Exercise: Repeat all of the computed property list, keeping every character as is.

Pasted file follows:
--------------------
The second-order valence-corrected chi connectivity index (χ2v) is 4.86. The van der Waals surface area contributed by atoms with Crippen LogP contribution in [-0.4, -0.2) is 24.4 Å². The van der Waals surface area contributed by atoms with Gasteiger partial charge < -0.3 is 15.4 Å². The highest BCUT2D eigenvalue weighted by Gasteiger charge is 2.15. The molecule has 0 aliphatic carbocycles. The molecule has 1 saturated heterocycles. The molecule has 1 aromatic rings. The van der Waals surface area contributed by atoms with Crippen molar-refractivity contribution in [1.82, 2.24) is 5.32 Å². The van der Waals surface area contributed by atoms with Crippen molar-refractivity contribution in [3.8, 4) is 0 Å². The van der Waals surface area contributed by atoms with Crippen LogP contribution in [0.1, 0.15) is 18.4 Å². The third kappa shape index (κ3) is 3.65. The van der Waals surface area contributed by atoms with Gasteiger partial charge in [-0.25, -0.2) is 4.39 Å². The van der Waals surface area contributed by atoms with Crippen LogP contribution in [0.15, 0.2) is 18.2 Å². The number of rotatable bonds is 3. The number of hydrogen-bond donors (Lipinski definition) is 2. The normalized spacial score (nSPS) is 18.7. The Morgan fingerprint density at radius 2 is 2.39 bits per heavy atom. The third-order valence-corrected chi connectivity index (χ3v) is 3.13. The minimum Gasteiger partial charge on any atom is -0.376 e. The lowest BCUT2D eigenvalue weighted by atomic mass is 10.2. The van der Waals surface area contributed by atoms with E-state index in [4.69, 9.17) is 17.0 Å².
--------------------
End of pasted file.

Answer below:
The second-order valence-corrected chi connectivity index (χ2v) is 4.86. The van der Waals surface area contributed by atoms with Crippen LogP contribution in [-0.4, -0.2) is 24.4 Å². The van der Waals surface area contributed by atoms with Gasteiger partial charge < -0.3 is 15.4 Å². The highest BCUT2D eigenvalue weighted by Gasteiger charge is 2.15. The molecule has 0 aliphatic carbocycles. The molecule has 1 saturated heterocycles. The molecule has 1 aromatic rings. The van der Waals surface area contributed by atoms with Crippen molar-refractivity contribution in [1.82, 2.24) is 5.32 Å². The van der Waals surface area contributed by atoms with Crippen molar-refractivity contribution in [3.8, 4) is 0 Å². The van der Waals surface area contributed by atoms with Crippen LogP contribution in [0.1, 0.15) is 18.4 Å². The third kappa shape index (κ3) is 3.65. The van der Waals surface area contributed by atoms with Gasteiger partial charge in [-0.25, -0.2) is 4.39 Å². The van der Waals surface area contributed by atoms with Crippen LogP contribution in [0.15, 0.2) is 18.2 Å². The number of rotatable bonds is 3. The number of hydrogen-bond donors (Lipinski definition) is 2. The normalized spacial score (nSPS) is 18.7. The Morgan fingerprint density at radius 2 is 2.39 bits per heavy atom. The third-order valence-corrected chi connectivity index (χ3v) is 3.13. The minimum Gasteiger partial charge on any atom is -0.376 e. The lowest BCUT2D eigenvalue weighted by atomic mass is 10.2. The van der Waals surface area contributed by atoms with E-state index in [4.69, 9.17) is 17.0 Å².